This book explores ways to address personal, social and environmental concerns in simple practical steps in our daily lives. It explains how individuals and communities can work together to achieve positive change. It discusses the current political and mainstream paradigms and where they are leading us. The thoughts and actions of people past and present have determined the current state of our planet. If we change our thinking, we can change the health of our own lives, and also the future state of our world. 7 Ways to Think Differently explores ways to address personal, social and environmental concerns in simple practical steps in our daily lives, helping us to make incremental, achievable changes. As well as addressing our internal landscapes, Looby explains how individuals and communities can work together to achieve positive change. She also explores the current political and mainstream paradigms and where they are leading us.
Publisher: Permanent Publications
Number of pages: 128
Weight: 174 g
Dimensions: 196 x 130 x 3 mm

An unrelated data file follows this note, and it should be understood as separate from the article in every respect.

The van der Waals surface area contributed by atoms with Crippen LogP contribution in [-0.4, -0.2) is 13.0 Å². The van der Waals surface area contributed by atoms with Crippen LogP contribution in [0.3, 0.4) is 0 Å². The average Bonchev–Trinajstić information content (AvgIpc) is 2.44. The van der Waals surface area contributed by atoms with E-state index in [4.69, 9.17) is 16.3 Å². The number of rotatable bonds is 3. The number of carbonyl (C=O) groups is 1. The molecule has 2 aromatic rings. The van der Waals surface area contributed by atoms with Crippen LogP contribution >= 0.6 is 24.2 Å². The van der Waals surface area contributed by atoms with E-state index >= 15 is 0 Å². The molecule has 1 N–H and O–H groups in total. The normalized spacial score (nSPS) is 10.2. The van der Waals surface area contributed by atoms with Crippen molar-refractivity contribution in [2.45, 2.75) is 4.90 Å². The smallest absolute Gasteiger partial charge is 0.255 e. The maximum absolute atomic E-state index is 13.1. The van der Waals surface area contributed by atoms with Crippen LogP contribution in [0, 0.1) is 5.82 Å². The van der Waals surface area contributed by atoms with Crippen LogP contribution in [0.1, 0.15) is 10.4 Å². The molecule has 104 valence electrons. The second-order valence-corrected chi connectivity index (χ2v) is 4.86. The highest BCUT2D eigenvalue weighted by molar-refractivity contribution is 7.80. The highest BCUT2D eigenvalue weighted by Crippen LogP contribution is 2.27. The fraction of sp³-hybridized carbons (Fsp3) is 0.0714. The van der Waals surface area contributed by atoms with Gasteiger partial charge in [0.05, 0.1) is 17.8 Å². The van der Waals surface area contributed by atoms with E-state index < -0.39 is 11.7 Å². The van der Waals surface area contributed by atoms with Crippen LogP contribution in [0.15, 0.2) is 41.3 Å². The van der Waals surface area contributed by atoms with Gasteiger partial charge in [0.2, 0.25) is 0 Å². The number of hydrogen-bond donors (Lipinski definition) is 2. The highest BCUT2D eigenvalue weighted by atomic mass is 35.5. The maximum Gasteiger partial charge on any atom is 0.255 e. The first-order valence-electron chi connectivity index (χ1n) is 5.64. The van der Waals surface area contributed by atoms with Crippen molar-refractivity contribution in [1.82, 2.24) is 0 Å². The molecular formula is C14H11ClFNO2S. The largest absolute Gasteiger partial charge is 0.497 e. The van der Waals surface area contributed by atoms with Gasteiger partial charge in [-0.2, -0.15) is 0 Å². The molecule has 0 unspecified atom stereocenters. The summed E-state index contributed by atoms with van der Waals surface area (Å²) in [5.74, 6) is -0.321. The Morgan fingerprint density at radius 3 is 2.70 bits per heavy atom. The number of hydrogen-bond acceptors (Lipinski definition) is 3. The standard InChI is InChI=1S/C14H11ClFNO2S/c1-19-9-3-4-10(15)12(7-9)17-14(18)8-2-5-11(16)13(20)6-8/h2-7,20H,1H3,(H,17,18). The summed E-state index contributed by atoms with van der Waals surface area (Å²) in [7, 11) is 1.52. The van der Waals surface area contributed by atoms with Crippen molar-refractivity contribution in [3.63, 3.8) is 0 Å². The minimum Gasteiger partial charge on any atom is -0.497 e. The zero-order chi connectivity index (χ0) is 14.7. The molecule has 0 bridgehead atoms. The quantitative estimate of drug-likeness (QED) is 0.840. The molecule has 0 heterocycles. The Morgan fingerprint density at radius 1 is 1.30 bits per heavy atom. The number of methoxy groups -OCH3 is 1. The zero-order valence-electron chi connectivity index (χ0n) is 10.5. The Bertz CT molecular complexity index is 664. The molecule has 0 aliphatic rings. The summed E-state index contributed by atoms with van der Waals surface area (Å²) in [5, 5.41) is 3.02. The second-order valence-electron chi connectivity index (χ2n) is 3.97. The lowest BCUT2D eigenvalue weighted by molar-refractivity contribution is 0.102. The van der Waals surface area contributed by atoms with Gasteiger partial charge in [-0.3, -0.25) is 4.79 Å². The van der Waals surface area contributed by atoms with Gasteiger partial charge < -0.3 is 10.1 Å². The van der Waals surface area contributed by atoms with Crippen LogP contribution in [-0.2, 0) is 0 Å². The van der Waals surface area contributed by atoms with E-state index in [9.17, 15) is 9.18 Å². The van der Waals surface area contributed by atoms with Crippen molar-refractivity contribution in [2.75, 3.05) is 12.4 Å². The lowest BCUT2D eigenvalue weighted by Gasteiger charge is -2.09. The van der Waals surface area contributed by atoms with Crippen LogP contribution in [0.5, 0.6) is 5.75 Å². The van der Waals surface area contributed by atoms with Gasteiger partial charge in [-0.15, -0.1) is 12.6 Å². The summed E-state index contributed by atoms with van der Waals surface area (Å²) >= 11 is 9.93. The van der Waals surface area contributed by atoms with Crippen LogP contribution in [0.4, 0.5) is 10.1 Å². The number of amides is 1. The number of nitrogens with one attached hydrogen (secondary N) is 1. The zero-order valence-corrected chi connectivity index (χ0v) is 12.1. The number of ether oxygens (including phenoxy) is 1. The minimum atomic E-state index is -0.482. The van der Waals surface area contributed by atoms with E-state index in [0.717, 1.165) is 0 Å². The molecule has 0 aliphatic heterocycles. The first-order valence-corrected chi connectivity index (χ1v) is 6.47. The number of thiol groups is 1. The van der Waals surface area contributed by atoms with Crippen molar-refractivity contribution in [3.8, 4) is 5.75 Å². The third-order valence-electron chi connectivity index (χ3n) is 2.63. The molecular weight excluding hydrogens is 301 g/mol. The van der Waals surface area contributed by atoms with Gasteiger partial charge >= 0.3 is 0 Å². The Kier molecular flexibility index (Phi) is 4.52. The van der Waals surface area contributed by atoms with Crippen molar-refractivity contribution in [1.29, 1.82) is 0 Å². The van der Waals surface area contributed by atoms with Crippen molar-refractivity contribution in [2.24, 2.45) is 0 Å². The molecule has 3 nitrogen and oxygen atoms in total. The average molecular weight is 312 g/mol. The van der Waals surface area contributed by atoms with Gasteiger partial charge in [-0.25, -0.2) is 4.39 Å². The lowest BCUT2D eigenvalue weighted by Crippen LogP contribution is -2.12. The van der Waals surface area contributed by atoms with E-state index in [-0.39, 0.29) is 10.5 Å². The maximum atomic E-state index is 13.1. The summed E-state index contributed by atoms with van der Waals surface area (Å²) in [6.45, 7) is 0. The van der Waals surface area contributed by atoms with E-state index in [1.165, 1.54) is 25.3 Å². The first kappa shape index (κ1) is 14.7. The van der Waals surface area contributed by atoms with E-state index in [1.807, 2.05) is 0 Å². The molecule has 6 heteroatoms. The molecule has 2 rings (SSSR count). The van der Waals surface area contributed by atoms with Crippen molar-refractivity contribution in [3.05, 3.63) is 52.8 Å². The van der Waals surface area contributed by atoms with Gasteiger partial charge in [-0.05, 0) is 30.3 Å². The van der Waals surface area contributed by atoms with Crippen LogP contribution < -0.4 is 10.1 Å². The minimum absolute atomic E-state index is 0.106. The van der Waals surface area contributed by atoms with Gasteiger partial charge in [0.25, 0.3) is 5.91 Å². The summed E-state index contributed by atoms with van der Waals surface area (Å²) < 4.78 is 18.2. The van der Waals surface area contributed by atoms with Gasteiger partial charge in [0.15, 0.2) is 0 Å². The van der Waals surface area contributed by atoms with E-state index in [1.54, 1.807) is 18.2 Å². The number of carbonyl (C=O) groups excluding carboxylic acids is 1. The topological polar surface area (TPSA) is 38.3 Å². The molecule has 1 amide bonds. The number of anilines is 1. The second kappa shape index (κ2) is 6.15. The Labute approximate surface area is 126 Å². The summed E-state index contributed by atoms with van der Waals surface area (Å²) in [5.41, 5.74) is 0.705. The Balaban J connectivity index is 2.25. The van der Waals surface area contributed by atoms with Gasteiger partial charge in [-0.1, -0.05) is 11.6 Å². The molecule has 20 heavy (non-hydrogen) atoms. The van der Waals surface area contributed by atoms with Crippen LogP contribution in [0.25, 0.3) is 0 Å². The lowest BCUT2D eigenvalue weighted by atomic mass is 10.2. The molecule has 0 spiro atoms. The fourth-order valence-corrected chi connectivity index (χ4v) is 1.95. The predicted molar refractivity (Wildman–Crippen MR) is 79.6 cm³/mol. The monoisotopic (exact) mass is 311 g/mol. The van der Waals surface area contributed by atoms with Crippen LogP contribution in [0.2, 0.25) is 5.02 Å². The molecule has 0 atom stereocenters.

Throughout this very readable book Looby encourages us to think about thinking ... and in doing so she poses a number of fundamental questions including, for example: How do you see the world?, What might influence how you think about this?, What are your beliefs and assumptions?, What are the patterns of thinking that recreate feelings, behaviours and learning?, How can you go deeper and think more critically to challenge these? and How can you reinterpret these stories? The Introduction covers how she developed the basis for the book and briefly lists the seven different ways (and her choice of symbols to illustrate each one). She provides explanations of Permaculture and The Work That Reconnects, Thinking about Thinking, Shifting our Thinking and concludes with Landscape of Thought which pulls all seven ways together into a single graphic image. The bulk of the book has seven chapters, each covering one of the seven ways, which are: abundance thinking, solutions thinking, systems thinking, thinking like nature, co-operative thinking, thinking for the future and from thinking to doing. Each one adds structure and depth to the unfolding story. The final pages are packed with further resources, listing books, websites and films as well as 46 references used throughout the text. There is also a very useful double page Ways of Thinking Summary with multiple examples and the relevant permaculture principles applying to each one. In her closing words Looby asks us to accept that this [book] is an invitation to embark on a beautiful journey of embracing, responding and discovering. I do, I am now using the book and strongly recommend it to you as one very effective tool for being and doing in a very different way.; Alan Charlton, Permaculture magazine